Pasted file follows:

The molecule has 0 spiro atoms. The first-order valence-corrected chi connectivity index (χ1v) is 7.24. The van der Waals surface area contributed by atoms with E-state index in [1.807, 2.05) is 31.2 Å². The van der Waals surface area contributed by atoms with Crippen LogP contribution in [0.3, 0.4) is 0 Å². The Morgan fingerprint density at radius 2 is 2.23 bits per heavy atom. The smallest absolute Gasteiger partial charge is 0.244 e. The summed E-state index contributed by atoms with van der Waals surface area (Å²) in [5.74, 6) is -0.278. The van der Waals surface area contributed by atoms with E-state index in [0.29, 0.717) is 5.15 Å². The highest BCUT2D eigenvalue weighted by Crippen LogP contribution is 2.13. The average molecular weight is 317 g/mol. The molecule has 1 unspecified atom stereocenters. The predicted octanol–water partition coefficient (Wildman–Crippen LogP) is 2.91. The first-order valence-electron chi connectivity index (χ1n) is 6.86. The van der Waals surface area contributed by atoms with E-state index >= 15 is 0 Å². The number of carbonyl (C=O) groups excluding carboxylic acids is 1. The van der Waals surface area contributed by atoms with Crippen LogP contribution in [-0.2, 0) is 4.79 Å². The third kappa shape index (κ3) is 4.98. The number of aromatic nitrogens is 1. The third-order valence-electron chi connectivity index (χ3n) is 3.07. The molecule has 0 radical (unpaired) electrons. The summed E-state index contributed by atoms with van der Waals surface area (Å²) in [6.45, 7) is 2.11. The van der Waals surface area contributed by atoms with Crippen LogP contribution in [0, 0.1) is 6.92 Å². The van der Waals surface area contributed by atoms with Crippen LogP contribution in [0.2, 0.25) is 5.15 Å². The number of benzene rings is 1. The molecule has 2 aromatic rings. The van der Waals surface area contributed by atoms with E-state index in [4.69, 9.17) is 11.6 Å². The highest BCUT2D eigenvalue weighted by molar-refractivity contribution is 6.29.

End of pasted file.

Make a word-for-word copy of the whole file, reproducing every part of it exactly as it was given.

The molecule has 0 spiro atoms. The first-order valence-corrected chi connectivity index (χ1v) is 7.24. The van der Waals surface area contributed by atoms with E-state index in [1.807, 2.05) is 31.2 Å². The van der Waals surface area contributed by atoms with Crippen LogP contribution in [0.3, 0.4) is 0 Å². The Morgan fingerprint density at radius 2 is 2.23 bits per heavy atom. The smallest absolute Gasteiger partial charge is 0.244 e. The summed E-state index contributed by atoms with van der Waals surface area (Å²) in [5.74, 6) is -0.278. The van der Waals surface area contributed by atoms with E-state index in [0.29, 0.717) is 5.15 Å². The highest BCUT2D eigenvalue weighted by Crippen LogP contribution is 2.13. The average molecular weight is 317 g/mol. The molecule has 1 unspecified atom stereocenters. The predicted octanol–water partition coefficient (Wildman–Crippen LogP) is 2.91. The first-order valence-electron chi connectivity index (χ1n) is 6.86. The van der Waals surface area contributed by atoms with E-state index >= 15 is 0 Å². The number of carbonyl (C=O) groups excluding carboxylic acids is 1. The van der Waals surface area contributed by atoms with Crippen LogP contribution in [-0.2, 0) is 4.79 Å². The third kappa shape index (κ3) is 4.98. The number of aromatic nitrogens is 1. The third-order valence-electron chi connectivity index (χ3n) is 3.07. The molecule has 0 radical (unpaired) electrons. The summed E-state index contributed by atoms with van der Waals surface area (Å²) in [6.45, 7) is 2.11. The van der Waals surface area contributed by atoms with Crippen LogP contribution in [0, 0.1) is 6.92 Å². The van der Waals surface area contributed by atoms with Crippen LogP contribution in [0.2, 0.25) is 5.15 Å². The number of benzene rings is 1. The molecule has 2 aromatic rings. The van der Waals surface area contributed by atoms with E-state index in [4.69, 9.17) is 11.6 Å². The highest BCUT2D eigenvalue weighted by molar-refractivity contribution is 6.29.